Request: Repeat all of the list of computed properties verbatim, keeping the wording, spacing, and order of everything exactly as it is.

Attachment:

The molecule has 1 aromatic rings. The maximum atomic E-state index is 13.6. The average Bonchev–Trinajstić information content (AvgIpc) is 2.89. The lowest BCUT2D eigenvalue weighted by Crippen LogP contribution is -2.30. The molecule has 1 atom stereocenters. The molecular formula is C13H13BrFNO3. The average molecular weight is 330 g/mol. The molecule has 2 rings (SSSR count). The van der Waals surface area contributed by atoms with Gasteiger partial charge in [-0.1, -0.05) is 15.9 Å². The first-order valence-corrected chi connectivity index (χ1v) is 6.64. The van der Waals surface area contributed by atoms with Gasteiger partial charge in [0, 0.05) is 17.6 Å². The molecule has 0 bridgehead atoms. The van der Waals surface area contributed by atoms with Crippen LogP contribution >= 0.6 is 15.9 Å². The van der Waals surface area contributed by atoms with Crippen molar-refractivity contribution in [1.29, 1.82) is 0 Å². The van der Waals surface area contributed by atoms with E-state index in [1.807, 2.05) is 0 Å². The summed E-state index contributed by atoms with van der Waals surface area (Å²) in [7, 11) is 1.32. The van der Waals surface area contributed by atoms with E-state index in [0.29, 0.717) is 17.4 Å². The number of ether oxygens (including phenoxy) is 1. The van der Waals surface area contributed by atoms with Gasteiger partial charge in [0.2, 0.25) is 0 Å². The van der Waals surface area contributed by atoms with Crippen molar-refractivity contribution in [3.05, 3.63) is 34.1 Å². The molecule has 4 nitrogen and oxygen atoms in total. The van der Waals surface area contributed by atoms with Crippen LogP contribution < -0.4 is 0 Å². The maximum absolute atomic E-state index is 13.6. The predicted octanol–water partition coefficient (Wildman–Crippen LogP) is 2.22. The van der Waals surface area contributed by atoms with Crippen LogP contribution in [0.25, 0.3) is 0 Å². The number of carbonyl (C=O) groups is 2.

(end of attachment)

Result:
The molecule has 1 aromatic rings. The maximum atomic E-state index is 13.6. The average Bonchev–Trinajstić information content (AvgIpc) is 2.89. The lowest BCUT2D eigenvalue weighted by Crippen LogP contribution is -2.30. The molecule has 1 atom stereocenters. The molecular formula is C13H13BrFNO3. The average molecular weight is 330 g/mol. The molecule has 2 rings (SSSR count). The van der Waals surface area contributed by atoms with Gasteiger partial charge in [-0.1, -0.05) is 15.9 Å². The first-order valence-corrected chi connectivity index (χ1v) is 6.64. The van der Waals surface area contributed by atoms with Gasteiger partial charge in [0, 0.05) is 17.6 Å². The molecule has 0 bridgehead atoms. The van der Waals surface area contributed by atoms with Crippen LogP contribution >= 0.6 is 15.9 Å². The van der Waals surface area contributed by atoms with Crippen molar-refractivity contribution in [1.29, 1.82) is 0 Å². The van der Waals surface area contributed by atoms with E-state index in [1.807, 2.05) is 0 Å². The summed E-state index contributed by atoms with van der Waals surface area (Å²) in [7, 11) is 1.32. The van der Waals surface area contributed by atoms with E-state index in [0.29, 0.717) is 17.4 Å². The number of ether oxygens (including phenoxy) is 1. The van der Waals surface area contributed by atoms with Gasteiger partial charge in [0.2, 0.25) is 0 Å². The van der Waals surface area contributed by atoms with Crippen molar-refractivity contribution in [3.05, 3.63) is 34.1 Å². The molecule has 4 nitrogen and oxygen atoms in total. The van der Waals surface area contributed by atoms with Crippen LogP contribution < -0.4 is 0 Å². The maximum absolute atomic E-state index is 13.6. The predicted octanol–water partition coefficient (Wildman–Crippen LogP) is 2.22. The van der Waals surface area contributed by atoms with Crippen LogP contribution in [0.25, 0.3) is 0 Å². The number of carbonyl (C=O) groups is 2.